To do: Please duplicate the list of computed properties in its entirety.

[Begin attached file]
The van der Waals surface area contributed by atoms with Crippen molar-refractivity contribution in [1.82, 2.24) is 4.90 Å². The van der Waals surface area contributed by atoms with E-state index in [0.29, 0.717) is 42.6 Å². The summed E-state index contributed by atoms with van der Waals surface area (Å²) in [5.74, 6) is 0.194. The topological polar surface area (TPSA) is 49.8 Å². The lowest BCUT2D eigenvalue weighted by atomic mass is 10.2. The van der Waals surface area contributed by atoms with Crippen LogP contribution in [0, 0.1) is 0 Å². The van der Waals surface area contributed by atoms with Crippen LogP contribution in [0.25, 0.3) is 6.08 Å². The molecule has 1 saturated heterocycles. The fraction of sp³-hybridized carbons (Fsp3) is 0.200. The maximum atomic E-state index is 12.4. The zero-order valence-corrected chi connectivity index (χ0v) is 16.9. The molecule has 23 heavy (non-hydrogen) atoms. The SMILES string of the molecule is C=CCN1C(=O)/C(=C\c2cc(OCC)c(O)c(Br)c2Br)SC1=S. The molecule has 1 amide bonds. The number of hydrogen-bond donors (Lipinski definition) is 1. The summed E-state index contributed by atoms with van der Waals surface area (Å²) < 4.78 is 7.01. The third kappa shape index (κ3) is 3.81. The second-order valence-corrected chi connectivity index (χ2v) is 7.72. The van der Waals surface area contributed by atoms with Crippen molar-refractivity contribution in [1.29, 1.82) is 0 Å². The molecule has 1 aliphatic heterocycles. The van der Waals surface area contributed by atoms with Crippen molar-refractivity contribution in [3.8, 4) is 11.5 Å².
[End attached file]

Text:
The van der Waals surface area contributed by atoms with Crippen molar-refractivity contribution in [1.82, 2.24) is 4.90 Å². The van der Waals surface area contributed by atoms with E-state index in [0.29, 0.717) is 42.6 Å². The summed E-state index contributed by atoms with van der Waals surface area (Å²) in [5.74, 6) is 0.194. The topological polar surface area (TPSA) is 49.8 Å². The lowest BCUT2D eigenvalue weighted by atomic mass is 10.2. The van der Waals surface area contributed by atoms with Crippen LogP contribution in [0, 0.1) is 0 Å². The van der Waals surface area contributed by atoms with Crippen LogP contribution in [0.25, 0.3) is 6.08 Å². The molecule has 1 saturated heterocycles. The fraction of sp³-hybridized carbons (Fsp3) is 0.200. The maximum atomic E-state index is 12.4. The zero-order valence-corrected chi connectivity index (χ0v) is 16.9. The molecule has 23 heavy (non-hydrogen) atoms. The SMILES string of the molecule is C=CCN1C(=O)/C(=C\c2cc(OCC)c(O)c(Br)c2Br)SC1=S. The molecule has 1 amide bonds. The number of hydrogen-bond donors (Lipinski definition) is 1. The summed E-state index contributed by atoms with van der Waals surface area (Å²) < 4.78 is 7.01. The third kappa shape index (κ3) is 3.81. The second-order valence-corrected chi connectivity index (χ2v) is 7.72. The van der Waals surface area contributed by atoms with Crippen molar-refractivity contribution in [1.29, 1.82) is 0 Å². The molecule has 1 aliphatic heterocycles. The van der Waals surface area contributed by atoms with Crippen molar-refractivity contribution in [3.8, 4) is 11.5 Å².